ESG has moved to the mainstream of institutional investing from the fringes.
Investment strategies that incorporate environmental, social and governance criteria have been thriving despite the recession, gaining momentum globally in the past several years as investors put a higher premium on extra-financial risks.
“Interest (for ESG) might have been delayed a little through the financial crisis, but it definitely didn't wane and is now on the increase,” said Craig Metrick, U.S. head of responsible investment at Mercer LLC based in New York.
In the U.S., sustainable and socially responsible investing assets — broadly defined as investments that integrate ESG factors, involve the filing of shareholder resolutions or have a mission of community investing — grew 13.3% to $3.07 trillion in the three years ended Dec. 31, 2009, according to the latest figures available from the Social Investment Forum Foundation.
Recent data show even more spectacular growth in Europe, with such assets growing 85% to €5 trillion ($6.5 trillion) from €2.7 trillion in the two years ended Dec. 31, 2009, according to the European Sustainable Investment Forum. Asia lags in comparison, with about $20 billion in sustainable assets, according to a 2010 study conducted by Vontobel Holding AG. However, Asia's sustainable assets are set to grow to about $4 trillion by 2015, according to Vontobel.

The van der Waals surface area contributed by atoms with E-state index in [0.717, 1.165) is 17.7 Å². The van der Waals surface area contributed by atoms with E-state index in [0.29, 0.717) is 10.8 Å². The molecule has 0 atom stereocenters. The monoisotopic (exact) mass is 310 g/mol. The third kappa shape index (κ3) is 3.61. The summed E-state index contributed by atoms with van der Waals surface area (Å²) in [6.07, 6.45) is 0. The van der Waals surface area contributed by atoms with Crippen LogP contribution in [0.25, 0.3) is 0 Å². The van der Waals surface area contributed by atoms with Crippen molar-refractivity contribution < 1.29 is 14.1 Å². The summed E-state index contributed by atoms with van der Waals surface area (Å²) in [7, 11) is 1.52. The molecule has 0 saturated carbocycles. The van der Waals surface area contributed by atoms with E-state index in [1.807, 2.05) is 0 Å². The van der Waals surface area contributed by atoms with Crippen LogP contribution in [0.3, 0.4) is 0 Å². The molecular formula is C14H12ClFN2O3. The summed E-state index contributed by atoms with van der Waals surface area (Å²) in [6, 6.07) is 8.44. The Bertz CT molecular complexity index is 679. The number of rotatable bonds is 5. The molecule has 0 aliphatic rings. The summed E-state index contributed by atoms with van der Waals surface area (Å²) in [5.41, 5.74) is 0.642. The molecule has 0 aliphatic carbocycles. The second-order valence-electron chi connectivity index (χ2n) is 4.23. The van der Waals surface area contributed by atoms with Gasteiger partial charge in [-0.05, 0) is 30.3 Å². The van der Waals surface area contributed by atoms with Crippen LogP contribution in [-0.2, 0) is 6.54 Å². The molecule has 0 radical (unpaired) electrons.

“Investors no longer think that there's a trade-off between responsible investing and performance. This is a powerful idea that's taking hold around the world,” said Colin Melvin, CEO of London-based Hermes Equity Ownership Services Ltd., which advises clients on ESG investing with aggregate assets of about £60 billion ($95 billion) globally. EOS is a division of Hermes Fund Managers Ltd., the asset manager owned by the £33.9 billion BT Pension Scheme.
But the shift toward returns and away from the traditional value-based ethical investing has been a cause for concern of some managers.
“I worry that by pushing the performance argument, we're losing the impact argument, which is also very important,” said Paul Hilton, director of sustainable investment business strategy at Calvert Investments, Bethesda, Md. “It is possible to achieve both, but both have to happen simultaneously for (ESG investing) to be meaningful.”